Local human services directors in the State of California are joining the growing ranks of those keen to imagine new ways of working within their communities.

Though a number have already been experimenting in their respective jurisdictions, a group of directors recently met to co-learn and build a common language for what this shift entails.

Jann Donnenwirth, program director with the Center for Human Services at UC Davis, co-organized the gathering as part of a larger training program for the state’s local human services agencies.

Aerial photo of the UC Davis campus.

Aerial photo of the UC Davis campus.

It’s becoming increasingly critical for California’s human services agencies to explore new ways of working. Federally run, administered at the state level, and delivered locally, the discipline in California is seeing decreasing government support, both material and, in some senses, philosophical.

This does not mean that need does not still exist. The crossroads at hand is between the need and who responds to that need.

The promise these directors and others are seeing is in how communities as a whole might work together to respond to human needs.

Government-funded programs can still play a role, but they need others in the community to help. For instance, how might human services agencies partner with actors in the community such as churches and schools to help young dads connect with their children?

The challenge is finding and cultivating effective and efficient community partnerships.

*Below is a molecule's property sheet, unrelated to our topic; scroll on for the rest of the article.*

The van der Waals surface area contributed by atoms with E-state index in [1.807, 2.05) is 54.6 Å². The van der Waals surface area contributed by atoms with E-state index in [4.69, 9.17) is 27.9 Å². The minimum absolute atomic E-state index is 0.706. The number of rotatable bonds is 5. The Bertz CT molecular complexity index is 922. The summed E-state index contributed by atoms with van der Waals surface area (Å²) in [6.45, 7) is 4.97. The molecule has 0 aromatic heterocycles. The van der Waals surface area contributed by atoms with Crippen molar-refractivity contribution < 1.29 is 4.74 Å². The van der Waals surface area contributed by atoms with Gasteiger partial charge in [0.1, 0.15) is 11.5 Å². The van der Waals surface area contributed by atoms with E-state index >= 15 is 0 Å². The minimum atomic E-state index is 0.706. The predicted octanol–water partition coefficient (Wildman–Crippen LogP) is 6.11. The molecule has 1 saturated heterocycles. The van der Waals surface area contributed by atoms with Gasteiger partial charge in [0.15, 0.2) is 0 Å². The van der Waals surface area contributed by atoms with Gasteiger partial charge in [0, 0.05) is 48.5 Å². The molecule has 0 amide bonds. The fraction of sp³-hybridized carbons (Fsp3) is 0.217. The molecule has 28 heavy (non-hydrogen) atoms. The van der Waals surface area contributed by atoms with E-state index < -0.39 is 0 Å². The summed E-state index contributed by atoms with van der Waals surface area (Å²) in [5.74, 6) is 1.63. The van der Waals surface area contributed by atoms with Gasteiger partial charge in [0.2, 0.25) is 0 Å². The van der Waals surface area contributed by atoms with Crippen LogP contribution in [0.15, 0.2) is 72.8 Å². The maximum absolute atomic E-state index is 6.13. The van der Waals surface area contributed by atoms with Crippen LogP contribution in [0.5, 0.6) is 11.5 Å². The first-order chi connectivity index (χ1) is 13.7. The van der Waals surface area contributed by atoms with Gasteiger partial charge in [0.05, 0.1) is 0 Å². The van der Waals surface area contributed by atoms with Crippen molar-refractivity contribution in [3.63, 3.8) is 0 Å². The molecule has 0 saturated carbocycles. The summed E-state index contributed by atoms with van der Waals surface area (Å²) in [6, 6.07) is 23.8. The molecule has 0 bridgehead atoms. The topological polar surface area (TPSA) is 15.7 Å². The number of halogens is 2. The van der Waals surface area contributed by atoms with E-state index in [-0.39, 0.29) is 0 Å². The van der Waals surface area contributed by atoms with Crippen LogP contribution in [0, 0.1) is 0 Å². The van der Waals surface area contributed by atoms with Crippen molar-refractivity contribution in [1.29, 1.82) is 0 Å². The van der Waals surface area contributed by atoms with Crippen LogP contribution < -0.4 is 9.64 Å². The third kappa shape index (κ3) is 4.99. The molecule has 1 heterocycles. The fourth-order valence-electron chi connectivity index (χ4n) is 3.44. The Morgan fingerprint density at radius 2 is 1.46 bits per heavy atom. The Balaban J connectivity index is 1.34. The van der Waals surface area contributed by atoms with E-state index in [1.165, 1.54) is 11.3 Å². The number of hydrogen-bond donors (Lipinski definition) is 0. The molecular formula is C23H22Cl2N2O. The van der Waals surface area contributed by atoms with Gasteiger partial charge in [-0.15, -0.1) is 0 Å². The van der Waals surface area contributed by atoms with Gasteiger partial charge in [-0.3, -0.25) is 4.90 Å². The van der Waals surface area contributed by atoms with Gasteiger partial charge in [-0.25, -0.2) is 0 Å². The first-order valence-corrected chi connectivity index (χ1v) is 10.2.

This is where the recent UC Davis session was especially helpful.

Jann was thrilled to see this opportunity made possible and eagerly embraced by the directors. Most of them are trained in social work or public administration. In contrast, the recent session consisted of exploring together and learning more about community development.

Business coach and facilitator Charles Holmes, who hosted the session, brought a singular gift in that he modelled how the directors and their teams might convene a roomful of people with a common interest but don’t necessarily work together day to day. Charles exemplified the approach and explained the why behind it and the context in which it is useful.

The directors also walked away with a shared language and experience from which to build on this work going forward.

Jann looks forward to how this gathering ripples out into change in communities across the state. “I think it will go much further than we had imagined,” she says, noting participants had a strongly positive reaction to Charles and the ideas he introduced.

The best she sees happening is that people share a growing degree of responsibility for each other “and for where we live, for the well-being of all of us.”

  • More to Come

Writer: Michelle Strutzenberger

Editor’s Note: Click here to read about Axiom News’ partnership with Charles Holmes Consulting and the intent of the stories in this series.